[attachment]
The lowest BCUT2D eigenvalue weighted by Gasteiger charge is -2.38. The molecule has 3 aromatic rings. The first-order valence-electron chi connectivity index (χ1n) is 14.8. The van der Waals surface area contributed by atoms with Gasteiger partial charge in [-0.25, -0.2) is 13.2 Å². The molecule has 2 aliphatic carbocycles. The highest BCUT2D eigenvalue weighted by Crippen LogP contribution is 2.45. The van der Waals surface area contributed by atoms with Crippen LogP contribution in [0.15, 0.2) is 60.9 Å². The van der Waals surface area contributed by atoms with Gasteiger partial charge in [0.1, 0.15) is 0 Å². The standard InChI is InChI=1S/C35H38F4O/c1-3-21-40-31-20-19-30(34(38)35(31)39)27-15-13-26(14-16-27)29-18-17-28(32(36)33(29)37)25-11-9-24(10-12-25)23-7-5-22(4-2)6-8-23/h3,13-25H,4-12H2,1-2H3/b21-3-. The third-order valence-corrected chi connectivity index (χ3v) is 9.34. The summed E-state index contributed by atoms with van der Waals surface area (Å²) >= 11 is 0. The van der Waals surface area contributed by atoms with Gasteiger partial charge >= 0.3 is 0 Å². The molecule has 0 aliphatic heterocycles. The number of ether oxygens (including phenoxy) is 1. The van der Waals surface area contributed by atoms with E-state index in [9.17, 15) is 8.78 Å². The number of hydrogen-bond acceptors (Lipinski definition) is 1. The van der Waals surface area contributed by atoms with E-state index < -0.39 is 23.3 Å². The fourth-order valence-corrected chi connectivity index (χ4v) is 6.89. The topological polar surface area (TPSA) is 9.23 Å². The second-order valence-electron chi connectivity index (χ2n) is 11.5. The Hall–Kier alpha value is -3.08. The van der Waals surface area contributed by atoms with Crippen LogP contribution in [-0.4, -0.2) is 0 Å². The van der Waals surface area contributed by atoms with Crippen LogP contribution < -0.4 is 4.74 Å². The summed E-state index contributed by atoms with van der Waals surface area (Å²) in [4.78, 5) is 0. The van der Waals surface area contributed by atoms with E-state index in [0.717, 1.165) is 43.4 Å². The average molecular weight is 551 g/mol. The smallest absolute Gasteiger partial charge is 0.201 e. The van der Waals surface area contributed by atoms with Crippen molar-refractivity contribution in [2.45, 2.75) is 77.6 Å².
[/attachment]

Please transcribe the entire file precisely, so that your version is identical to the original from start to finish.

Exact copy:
The lowest BCUT2D eigenvalue weighted by Gasteiger charge is -2.38. The molecule has 3 aromatic rings. The first-order valence-electron chi connectivity index (χ1n) is 14.8. The van der Waals surface area contributed by atoms with Gasteiger partial charge in [-0.25, -0.2) is 13.2 Å². The molecule has 2 aliphatic carbocycles. The highest BCUT2D eigenvalue weighted by Crippen LogP contribution is 2.45. The van der Waals surface area contributed by atoms with Crippen LogP contribution in [0.15, 0.2) is 60.9 Å². The van der Waals surface area contributed by atoms with Gasteiger partial charge in [0.1, 0.15) is 0 Å². The standard InChI is InChI=1S/C35H38F4O/c1-3-21-40-31-20-19-30(34(38)35(31)39)27-15-13-26(14-16-27)29-18-17-28(32(36)33(29)37)25-11-9-24(10-12-25)23-7-5-22(4-2)6-8-23/h3,13-25H,4-12H2,1-2H3/b21-3-. The third-order valence-corrected chi connectivity index (χ3v) is 9.34. The summed E-state index contributed by atoms with van der Waals surface area (Å²) >= 11 is 0. The van der Waals surface area contributed by atoms with Gasteiger partial charge >= 0.3 is 0 Å². The molecule has 0 aliphatic heterocycles. The number of ether oxygens (including phenoxy) is 1. The van der Waals surface area contributed by atoms with E-state index in [9.17, 15) is 8.78 Å². The number of hydrogen-bond acceptors (Lipinski definition) is 1. The van der Waals surface area contributed by atoms with E-state index < -0.39 is 23.3 Å². The fourth-order valence-corrected chi connectivity index (χ4v) is 6.89. The topological polar surface area (TPSA) is 9.23 Å². The second-order valence-electron chi connectivity index (χ2n) is 11.5. The Hall–Kier alpha value is -3.08. The van der Waals surface area contributed by atoms with Crippen LogP contribution in [-0.4, -0.2) is 0 Å². The van der Waals surface area contributed by atoms with Crippen LogP contribution < -0.4 is 4.74 Å². The summed E-state index contributed by atoms with van der Waals surface area (Å²) in [4.78, 5) is 0. The van der Waals surface area contributed by atoms with E-state index in [0.717, 1.165) is 43.4 Å². The average molecular weight is 551 g/mol. The smallest absolute Gasteiger partial charge is 0.201 e. The van der Waals surface area contributed by atoms with Crippen molar-refractivity contribution in [2.45, 2.75) is 77.6 Å².